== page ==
Manning‘s representational oil paintings are created using Old Master techniques and based on her own digital photography of suburban “McMansions.” Her art reconsiders the idea of house versus home – “whether or not the structure stands as an accurate representation of the life inside” – and asks the question: “Is there anything to be interpreted from the house itself?”

Hinz says her drawings are “a vision of paradise” inspired by allegory and kitsch. Her images are drawn from her own experiences and memories and by her study of “overblown Rococo and Baroque decorative motifs.”


Curta describes herself as a neat-freak. Her sculpture is an “expression of compulsion and control” created “by simplifying thoughts and behaviors down to formal elements – line, shape, color, and texture.” Her forms are inspired by the Russian Constructivists art movement from the early 20th century.

Chmielewski states, “In my work I create a visual experience that mimics the complexity of the relationships that exist in nature.” “My work reflects the complex relationship of parts and wholes in a biological or social system and as so it functions as a holon -- an entity that from one perspective appears as a self-contained whole, and from another a dependent part.”

“My work celebrates change and an exploration of individual style,” says Caifano. “ I believe decisions and experiences we face throughout life define our makeup and in turn form an inner style. I try to treat my artwork in the same fashion by intuitively developing a style for each panel” [of the mixed media drawings].

Says Bryant about her weavings, “ I wanted to explore how color, pattern and texture could be manipulated to represent everyday things that are part of our lives.” “Our lives have been intertwined with fibers almost from the beginning of creation and will continue to be far into our futures.“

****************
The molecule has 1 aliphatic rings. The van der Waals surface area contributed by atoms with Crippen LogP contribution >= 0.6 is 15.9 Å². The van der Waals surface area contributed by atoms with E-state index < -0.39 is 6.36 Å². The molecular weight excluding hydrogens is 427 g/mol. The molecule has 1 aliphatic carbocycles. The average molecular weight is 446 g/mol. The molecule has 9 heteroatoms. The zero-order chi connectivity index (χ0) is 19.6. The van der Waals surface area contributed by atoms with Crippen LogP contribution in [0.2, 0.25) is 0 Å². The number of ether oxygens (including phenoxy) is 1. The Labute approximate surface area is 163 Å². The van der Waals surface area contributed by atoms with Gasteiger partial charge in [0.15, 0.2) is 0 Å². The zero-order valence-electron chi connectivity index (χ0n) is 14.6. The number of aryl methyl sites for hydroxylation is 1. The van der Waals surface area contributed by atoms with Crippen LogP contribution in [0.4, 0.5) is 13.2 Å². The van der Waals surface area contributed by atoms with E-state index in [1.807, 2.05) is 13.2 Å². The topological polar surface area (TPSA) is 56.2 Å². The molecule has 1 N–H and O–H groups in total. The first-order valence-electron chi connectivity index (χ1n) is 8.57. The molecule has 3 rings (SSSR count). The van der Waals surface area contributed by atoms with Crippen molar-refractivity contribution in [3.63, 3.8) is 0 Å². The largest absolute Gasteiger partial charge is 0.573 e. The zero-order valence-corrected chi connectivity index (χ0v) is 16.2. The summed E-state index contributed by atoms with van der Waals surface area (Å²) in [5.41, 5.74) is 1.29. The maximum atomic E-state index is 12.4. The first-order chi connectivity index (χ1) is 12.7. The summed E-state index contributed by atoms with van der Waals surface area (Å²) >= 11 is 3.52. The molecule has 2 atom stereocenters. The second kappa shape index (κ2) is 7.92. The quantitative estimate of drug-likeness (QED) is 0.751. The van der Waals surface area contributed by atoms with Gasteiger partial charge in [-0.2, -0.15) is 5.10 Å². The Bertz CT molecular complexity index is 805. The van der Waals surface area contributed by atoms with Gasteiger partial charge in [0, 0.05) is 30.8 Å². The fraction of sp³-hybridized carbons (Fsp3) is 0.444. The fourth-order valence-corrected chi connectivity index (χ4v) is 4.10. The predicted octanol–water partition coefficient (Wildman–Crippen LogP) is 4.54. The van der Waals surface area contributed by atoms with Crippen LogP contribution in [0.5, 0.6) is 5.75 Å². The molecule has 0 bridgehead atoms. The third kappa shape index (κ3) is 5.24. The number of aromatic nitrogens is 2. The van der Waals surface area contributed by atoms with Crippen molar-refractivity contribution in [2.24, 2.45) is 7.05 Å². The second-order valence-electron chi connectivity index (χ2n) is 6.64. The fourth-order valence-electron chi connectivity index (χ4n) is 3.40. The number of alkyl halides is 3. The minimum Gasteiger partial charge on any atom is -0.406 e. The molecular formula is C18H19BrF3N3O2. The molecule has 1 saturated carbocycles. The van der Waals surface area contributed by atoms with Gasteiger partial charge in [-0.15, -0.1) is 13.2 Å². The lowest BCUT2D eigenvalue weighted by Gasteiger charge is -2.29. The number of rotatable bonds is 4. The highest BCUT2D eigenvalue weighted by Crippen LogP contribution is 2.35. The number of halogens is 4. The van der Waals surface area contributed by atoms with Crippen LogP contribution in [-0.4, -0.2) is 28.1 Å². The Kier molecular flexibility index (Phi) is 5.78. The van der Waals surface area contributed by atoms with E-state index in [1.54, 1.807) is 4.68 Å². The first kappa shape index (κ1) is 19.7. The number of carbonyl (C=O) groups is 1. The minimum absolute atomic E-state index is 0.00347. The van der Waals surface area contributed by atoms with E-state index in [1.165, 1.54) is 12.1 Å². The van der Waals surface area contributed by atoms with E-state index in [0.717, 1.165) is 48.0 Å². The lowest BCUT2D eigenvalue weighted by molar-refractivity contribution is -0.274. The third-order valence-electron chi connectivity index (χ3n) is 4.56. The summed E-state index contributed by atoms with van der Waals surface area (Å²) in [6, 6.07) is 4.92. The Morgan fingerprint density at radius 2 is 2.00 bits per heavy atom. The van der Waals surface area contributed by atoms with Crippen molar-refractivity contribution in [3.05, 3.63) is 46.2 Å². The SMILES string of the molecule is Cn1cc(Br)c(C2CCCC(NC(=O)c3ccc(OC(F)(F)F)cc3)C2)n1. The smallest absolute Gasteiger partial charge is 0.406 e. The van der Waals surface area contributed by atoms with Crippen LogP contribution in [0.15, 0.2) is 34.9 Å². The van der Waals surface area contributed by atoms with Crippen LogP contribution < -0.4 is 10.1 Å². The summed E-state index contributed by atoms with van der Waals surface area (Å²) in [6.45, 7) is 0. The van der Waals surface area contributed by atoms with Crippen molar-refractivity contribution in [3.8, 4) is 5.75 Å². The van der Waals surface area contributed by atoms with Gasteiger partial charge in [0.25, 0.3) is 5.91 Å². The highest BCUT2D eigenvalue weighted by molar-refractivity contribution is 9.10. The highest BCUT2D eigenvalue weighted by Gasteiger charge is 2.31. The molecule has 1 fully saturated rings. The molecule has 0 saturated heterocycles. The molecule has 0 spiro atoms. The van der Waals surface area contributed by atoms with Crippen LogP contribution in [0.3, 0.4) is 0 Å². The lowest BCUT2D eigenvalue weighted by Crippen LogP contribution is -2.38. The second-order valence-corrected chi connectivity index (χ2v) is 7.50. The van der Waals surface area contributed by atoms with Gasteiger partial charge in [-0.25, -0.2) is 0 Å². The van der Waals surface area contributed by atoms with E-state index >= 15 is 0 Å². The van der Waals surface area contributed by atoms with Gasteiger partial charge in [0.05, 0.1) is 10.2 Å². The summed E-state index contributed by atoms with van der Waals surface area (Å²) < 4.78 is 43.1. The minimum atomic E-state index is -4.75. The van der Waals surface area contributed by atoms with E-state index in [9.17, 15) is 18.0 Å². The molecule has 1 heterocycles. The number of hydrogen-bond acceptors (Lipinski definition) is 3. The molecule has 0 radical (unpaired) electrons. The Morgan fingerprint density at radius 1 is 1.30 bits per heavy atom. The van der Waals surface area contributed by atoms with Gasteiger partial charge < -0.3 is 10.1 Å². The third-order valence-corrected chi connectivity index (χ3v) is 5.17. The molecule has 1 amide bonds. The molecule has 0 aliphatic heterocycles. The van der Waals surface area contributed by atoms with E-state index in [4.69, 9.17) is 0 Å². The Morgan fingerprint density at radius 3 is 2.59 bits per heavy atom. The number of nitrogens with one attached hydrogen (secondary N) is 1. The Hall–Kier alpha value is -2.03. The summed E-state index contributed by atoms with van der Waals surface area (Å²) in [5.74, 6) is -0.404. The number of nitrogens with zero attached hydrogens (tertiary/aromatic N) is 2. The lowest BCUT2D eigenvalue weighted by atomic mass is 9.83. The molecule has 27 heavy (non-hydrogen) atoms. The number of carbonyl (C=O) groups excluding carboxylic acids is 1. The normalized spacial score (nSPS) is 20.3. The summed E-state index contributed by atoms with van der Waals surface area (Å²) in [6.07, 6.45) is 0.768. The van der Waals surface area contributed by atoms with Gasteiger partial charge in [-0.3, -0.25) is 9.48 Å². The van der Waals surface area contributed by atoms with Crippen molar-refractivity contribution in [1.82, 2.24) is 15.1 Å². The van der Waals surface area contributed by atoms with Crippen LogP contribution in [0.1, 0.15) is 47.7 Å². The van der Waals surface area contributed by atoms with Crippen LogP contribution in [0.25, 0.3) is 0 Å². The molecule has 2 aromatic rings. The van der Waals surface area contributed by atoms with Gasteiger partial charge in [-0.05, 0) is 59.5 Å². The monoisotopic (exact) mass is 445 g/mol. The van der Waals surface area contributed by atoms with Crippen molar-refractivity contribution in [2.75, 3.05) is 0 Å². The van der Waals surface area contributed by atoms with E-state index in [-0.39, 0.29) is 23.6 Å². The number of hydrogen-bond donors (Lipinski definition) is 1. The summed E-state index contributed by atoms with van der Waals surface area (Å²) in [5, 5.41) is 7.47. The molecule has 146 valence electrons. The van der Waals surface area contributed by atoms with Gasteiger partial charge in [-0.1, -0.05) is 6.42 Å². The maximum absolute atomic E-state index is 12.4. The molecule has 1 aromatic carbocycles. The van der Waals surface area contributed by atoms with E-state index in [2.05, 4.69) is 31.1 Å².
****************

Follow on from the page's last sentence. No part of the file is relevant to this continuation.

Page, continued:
Bitner creates his sculpture constructions from new and reclaimed wood, with the forms inspired by forts and other things he created as a child. This mix of new and old wood serves as a metaphor for what he sees as our unsuccessful attempts of the present to reclaim the experiences from our childhood.

Bennett has a passion for science fiction. Her current work – digital photographs of super-hero costumes she has created -- “deals with the attitudes and egos of Sci-fi protagonists” and how “this attitude has leaked into real life where people find themselves self-important and invincible.”

This program is co-sponsored with the EIU Art Department. For information, or to arrange a group tour, contact the Tarble Arts Center at 217-581-ARTS (-2787) or tarble@eiu.edu.

The Tarble Arts Center is located on 9th Street at Cleveland Avenue on the EIU campus. Open hours are: 10am-5pm Tues.-Fri., 10am-4pm Sat., 1-4pm Sun.; closed Mondays and Easter, April 4. A division of the College of Arts & Humanities, the Tarble is funded in part by the Tarble Arts Center Fund/EIU Foundation and Tarble membership contributions.
EIU 2010 Graduate Thesis Exhibition
April 3-25
Exhibition Reception April 11, 2-4 pm
Tarble Arts Center
Eastern Illinois University
600 Lincoln Avenue
Charleston, IL 61920